I can still format/read/write USB flash drives to FAT32 on windows and on linux based system.
If your flash drive has linux format EXT2 or EXT3, try this windows driver to access it:
https://www.pendrivelinux.com/acces...

Copy the data off the flash drive and reformat the flash drive to FAT32.
It should possible to use the flash drive in all your devices at home.


Reply ↓  Report •

#8
March 4, 2019 at 17:27:36
Win-10 doesn’t like (support) fat32. At least from what I read via google...

Reply ↓  Report •

#9
March 5, 2019 at 08:51:38
I'm not sure that's true, I've got many thumb drives with FAT32 that Windows 10 can read just fine. However, they are all 8 gigs or less.

I wonder if it's the larger drives the Windows 10 has problems with using a FAT32 file system?


Reply ↓  Report •

#10
March 5, 2019 at 17:04:50
Even 16GB are no problem here. use it regularly without problems so far on windows, linux & TV

Reply ↓  Report •

#11
March 6, 2019 at 12:09:56
Thanks everyone I need to put time aside to look into these at the weekend - this is to help a terminally ill man watch films in his bed so will be really useful to get this working . Thanks for your responses

Reply ↓  Report •

#12
March 6, 2019 at 14:28:28
I take onboard the obvious differences here in that pholks here find they "can" access fat32 flash drives (at least); but possibly the issue is with larger devices (HHD/SSD)?

Or is that M$-land snuck in a fix/update of sorts to allow fat32 again?

Certainly there is info out there in web-land to the effect that win-10 won't read ( and write to?) fat32 devices.

These day M$-land doth appear to enjoy creating konphusions galore over what their current (which/whenever it may be) OS can do and not do...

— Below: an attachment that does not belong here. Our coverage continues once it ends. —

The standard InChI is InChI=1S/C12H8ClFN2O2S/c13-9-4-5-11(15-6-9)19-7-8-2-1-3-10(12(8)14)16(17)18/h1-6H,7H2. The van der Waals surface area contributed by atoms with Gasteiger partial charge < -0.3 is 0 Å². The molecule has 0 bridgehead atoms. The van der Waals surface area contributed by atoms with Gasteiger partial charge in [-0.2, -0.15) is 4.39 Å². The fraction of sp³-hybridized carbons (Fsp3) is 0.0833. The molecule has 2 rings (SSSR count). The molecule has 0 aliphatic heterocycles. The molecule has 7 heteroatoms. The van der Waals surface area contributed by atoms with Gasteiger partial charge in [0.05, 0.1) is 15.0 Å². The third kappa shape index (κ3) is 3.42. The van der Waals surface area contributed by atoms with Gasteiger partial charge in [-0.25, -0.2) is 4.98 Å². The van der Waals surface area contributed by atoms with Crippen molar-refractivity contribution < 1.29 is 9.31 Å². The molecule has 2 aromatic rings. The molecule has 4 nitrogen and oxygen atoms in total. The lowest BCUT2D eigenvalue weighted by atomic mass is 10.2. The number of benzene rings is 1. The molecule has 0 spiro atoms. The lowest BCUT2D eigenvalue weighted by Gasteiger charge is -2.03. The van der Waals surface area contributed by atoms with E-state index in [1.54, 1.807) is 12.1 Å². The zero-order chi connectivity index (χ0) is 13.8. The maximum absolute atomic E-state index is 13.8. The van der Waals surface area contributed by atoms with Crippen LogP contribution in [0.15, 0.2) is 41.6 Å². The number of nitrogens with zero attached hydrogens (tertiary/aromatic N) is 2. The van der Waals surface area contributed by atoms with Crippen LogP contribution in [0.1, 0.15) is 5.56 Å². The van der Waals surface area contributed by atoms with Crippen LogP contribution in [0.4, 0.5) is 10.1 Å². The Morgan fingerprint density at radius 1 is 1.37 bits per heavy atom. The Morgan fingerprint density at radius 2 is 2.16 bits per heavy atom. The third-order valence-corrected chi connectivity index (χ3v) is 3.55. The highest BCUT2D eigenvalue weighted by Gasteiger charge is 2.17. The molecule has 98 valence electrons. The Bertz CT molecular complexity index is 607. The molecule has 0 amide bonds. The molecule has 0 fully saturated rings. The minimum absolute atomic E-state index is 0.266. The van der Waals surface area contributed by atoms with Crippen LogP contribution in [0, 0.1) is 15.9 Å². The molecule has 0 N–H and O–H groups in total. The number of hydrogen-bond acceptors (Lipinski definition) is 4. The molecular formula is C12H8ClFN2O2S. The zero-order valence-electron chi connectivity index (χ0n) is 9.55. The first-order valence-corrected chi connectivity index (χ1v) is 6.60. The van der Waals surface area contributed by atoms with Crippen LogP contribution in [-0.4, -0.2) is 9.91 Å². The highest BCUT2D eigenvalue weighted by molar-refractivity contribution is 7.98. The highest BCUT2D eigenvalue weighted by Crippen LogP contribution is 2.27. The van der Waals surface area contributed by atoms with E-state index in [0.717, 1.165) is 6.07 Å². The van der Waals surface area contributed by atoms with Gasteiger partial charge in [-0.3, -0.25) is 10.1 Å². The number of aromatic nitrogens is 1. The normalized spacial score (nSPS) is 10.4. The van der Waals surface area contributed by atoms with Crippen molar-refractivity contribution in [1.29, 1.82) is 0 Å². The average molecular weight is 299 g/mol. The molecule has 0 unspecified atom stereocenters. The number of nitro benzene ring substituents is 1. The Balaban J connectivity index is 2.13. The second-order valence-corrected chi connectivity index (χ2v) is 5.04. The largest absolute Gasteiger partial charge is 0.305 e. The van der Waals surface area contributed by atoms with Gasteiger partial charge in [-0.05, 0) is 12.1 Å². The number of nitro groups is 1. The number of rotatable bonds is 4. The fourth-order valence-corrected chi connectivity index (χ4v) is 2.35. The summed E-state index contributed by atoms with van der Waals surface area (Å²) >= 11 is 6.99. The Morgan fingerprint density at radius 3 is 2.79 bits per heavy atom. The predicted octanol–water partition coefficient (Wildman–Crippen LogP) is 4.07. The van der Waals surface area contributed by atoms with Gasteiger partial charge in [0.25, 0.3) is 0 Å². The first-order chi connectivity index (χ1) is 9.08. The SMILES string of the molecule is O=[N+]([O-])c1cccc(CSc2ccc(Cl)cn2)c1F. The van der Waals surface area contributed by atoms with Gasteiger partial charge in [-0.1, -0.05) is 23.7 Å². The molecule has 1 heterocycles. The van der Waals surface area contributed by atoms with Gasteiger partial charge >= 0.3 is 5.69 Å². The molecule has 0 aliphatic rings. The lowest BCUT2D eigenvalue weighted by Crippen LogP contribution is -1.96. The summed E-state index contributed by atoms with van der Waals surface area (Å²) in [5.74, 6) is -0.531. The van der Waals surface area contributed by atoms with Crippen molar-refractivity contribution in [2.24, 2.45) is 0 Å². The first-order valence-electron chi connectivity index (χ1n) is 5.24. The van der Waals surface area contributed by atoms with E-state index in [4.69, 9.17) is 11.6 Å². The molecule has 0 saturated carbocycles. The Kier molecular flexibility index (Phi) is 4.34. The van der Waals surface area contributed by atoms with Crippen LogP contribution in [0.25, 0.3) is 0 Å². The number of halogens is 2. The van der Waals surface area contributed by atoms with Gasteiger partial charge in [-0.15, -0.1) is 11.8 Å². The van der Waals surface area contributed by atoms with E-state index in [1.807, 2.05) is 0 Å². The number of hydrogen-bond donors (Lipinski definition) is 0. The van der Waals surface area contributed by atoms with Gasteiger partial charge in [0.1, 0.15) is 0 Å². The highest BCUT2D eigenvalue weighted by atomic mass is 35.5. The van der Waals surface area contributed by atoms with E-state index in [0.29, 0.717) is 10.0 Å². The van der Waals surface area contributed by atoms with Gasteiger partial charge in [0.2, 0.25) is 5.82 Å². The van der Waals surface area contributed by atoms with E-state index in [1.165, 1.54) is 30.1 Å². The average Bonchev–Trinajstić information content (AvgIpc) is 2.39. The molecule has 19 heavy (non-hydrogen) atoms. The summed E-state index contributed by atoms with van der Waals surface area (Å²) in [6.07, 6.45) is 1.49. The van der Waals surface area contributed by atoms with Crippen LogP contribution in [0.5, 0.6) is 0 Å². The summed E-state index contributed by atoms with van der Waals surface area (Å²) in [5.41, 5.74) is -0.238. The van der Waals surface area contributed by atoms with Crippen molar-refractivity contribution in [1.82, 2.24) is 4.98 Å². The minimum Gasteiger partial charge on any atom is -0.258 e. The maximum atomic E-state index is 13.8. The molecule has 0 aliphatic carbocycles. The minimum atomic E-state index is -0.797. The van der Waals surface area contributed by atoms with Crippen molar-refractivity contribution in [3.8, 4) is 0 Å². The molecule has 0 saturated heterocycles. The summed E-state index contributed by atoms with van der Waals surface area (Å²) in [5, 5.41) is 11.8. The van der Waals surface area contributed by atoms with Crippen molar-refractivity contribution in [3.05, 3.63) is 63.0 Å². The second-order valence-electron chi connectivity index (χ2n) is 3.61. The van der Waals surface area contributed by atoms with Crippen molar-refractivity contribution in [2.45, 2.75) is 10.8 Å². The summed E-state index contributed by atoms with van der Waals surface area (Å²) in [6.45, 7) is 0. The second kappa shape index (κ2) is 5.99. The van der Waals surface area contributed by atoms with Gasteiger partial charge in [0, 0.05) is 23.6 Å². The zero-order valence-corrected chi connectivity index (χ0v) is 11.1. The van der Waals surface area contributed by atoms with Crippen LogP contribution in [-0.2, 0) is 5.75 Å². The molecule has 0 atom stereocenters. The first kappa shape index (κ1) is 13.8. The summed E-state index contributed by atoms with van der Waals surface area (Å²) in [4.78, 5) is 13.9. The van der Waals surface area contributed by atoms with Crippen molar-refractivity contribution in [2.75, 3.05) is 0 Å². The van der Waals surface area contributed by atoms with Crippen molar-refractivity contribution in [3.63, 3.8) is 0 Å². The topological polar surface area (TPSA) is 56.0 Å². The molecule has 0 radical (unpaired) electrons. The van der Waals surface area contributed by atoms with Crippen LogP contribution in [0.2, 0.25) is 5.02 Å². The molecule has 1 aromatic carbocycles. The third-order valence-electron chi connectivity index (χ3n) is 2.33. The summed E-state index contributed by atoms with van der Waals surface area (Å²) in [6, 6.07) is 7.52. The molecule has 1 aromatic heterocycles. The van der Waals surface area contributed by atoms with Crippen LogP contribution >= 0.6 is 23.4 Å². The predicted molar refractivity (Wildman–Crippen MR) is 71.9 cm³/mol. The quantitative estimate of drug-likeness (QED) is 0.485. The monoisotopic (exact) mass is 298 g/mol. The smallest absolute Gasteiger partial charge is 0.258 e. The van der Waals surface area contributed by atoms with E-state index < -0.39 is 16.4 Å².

Reply ↓  Report •

#13
March 6, 2019 at 18:41:17
Well, considering the link you provided to prove Win10 didn't support FAT32 was one person claiming it didn't work and literally everyone else in that thread saying it DOES support FAT32, or other people saying they have similar problems irregardless of the file system, chances are good Win10 always supported FAT32 and there's another issue(s) going on.

How To Ask Questions The Smart Way


Reply ↓  Report •

#14
March 7, 2019 at 00:01:04
Fair point. For MS to drop fat32 support doesn’t come across as logical considering the extensive use of fat32 today. This article emphasises the latter aspect.

https://www.engadget.com/2011/09/19...

Doing a retrawl with a slightly different string, seems to show the issue being not uncommon in 2016, and on various sites.

Yet another retrawl with another string brought out somewhat similar, and included this from Easus, which seems to support my earlier thoughts re’ it being the size/capacity of the external device that is the problem.

https://www.easeus.com/partition-ma...


Reply ↓  Report •

#15
March 7, 2019 at 00:06:06
Were the files recorded on the old TV? Such recordings are normally encrypted and can only be played on the TV they were recorded on.

Reply ↓  Report •

Ask Question